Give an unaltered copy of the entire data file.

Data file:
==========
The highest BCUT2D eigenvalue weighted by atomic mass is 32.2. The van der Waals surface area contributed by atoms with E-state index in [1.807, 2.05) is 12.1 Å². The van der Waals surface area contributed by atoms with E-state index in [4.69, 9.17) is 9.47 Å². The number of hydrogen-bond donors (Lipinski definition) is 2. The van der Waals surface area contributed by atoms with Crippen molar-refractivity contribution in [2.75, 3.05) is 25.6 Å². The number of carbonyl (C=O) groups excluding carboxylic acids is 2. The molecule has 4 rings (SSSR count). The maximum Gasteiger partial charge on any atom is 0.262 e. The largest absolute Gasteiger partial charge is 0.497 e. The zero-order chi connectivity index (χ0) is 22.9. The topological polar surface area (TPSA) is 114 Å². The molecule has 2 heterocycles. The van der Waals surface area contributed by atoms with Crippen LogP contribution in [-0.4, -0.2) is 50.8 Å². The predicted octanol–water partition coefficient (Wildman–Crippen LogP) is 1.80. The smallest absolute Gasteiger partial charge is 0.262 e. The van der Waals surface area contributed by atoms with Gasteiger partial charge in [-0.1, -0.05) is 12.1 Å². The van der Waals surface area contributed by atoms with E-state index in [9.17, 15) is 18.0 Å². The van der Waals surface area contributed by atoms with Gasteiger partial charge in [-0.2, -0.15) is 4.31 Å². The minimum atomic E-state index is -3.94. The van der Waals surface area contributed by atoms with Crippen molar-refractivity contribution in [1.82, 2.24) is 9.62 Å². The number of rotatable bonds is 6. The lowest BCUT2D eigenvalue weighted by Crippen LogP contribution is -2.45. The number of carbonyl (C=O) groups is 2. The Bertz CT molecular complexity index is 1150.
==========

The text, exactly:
The highest BCUT2D eigenvalue weighted by atomic mass is 32.2. The van der Waals surface area contributed by atoms with E-state index in [1.807, 2.05) is 12.1 Å². The van der Waals surface area contributed by atoms with E-state index in [4.69, 9.17) is 9.47 Å². The number of hydrogen-bond donors (Lipinski definition) is 2. The van der Waals surface area contributed by atoms with Crippen molar-refractivity contribution in [2.75, 3.05) is 25.6 Å². The number of carbonyl (C=O) groups excluding carboxylic acids is 2. The molecule has 4 rings (SSSR count). The maximum Gasteiger partial charge on any atom is 0.262 e. The largest absolute Gasteiger partial charge is 0.497 e. The zero-order chi connectivity index (χ0) is 22.9. The topological polar surface area (TPSA) is 114 Å². The molecule has 2 heterocycles. The van der Waals surface area contributed by atoms with Crippen LogP contribution in [-0.4, -0.2) is 50.8 Å². The predicted octanol–water partition coefficient (Wildman–Crippen LogP) is 1.80. The smallest absolute Gasteiger partial charge is 0.262 e. The van der Waals surface area contributed by atoms with Gasteiger partial charge in [-0.1, -0.05) is 12.1 Å². The van der Waals surface area contributed by atoms with E-state index in [9.17, 15) is 18.0 Å². The van der Waals surface area contributed by atoms with Gasteiger partial charge in [-0.2, -0.15) is 4.31 Å². The minimum atomic E-state index is -3.94. The van der Waals surface area contributed by atoms with Crippen molar-refractivity contribution in [1.82, 2.24) is 9.62 Å². The number of rotatable bonds is 6. The lowest BCUT2D eigenvalue weighted by Crippen LogP contribution is -2.45. The number of carbonyl (C=O) groups is 2. The Bertz CT molecular complexity index is 1150.